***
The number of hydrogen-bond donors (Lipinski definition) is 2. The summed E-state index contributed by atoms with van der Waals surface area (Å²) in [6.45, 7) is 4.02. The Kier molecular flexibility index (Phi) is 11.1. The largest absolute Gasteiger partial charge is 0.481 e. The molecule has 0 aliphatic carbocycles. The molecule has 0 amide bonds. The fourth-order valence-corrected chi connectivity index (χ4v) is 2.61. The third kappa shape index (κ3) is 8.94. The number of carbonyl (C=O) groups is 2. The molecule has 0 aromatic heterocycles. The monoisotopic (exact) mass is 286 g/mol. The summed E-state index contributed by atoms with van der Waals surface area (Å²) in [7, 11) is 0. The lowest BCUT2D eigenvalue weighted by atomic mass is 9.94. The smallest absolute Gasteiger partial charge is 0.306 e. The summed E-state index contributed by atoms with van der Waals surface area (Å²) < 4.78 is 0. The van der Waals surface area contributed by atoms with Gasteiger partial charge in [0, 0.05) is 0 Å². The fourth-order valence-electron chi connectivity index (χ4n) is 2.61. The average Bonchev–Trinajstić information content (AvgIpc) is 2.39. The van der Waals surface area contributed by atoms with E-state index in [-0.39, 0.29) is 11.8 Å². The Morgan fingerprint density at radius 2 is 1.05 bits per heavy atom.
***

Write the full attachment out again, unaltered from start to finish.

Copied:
The number of hydrogen-bond donors (Lipinski definition) is 2. The summed E-state index contributed by atoms with van der Waals surface area (Å²) in [6.45, 7) is 4.02. The Kier molecular flexibility index (Phi) is 11.1. The largest absolute Gasteiger partial charge is 0.481 e. The molecule has 0 aliphatic carbocycles. The molecule has 0 amide bonds. The fourth-order valence-corrected chi connectivity index (χ4v) is 2.61. The third kappa shape index (κ3) is 8.94. The number of carbonyl (C=O) groups is 2. The molecule has 0 aromatic heterocycles. The monoisotopic (exact) mass is 286 g/mol. The summed E-state index contributed by atoms with van der Waals surface area (Å²) in [7, 11) is 0. The lowest BCUT2D eigenvalue weighted by atomic mass is 9.94. The smallest absolute Gasteiger partial charge is 0.306 e. The summed E-state index contributed by atoms with van der Waals surface area (Å²) < 4.78 is 0. The van der Waals surface area contributed by atoms with Gasteiger partial charge in [0, 0.05) is 0 Å². The fourth-order valence-electron chi connectivity index (χ4n) is 2.61. The average Bonchev–Trinajstić information content (AvgIpc) is 2.39. The van der Waals surface area contributed by atoms with E-state index in [-0.39, 0.29) is 11.8 Å². The Morgan fingerprint density at radius 2 is 1.05 bits per heavy atom.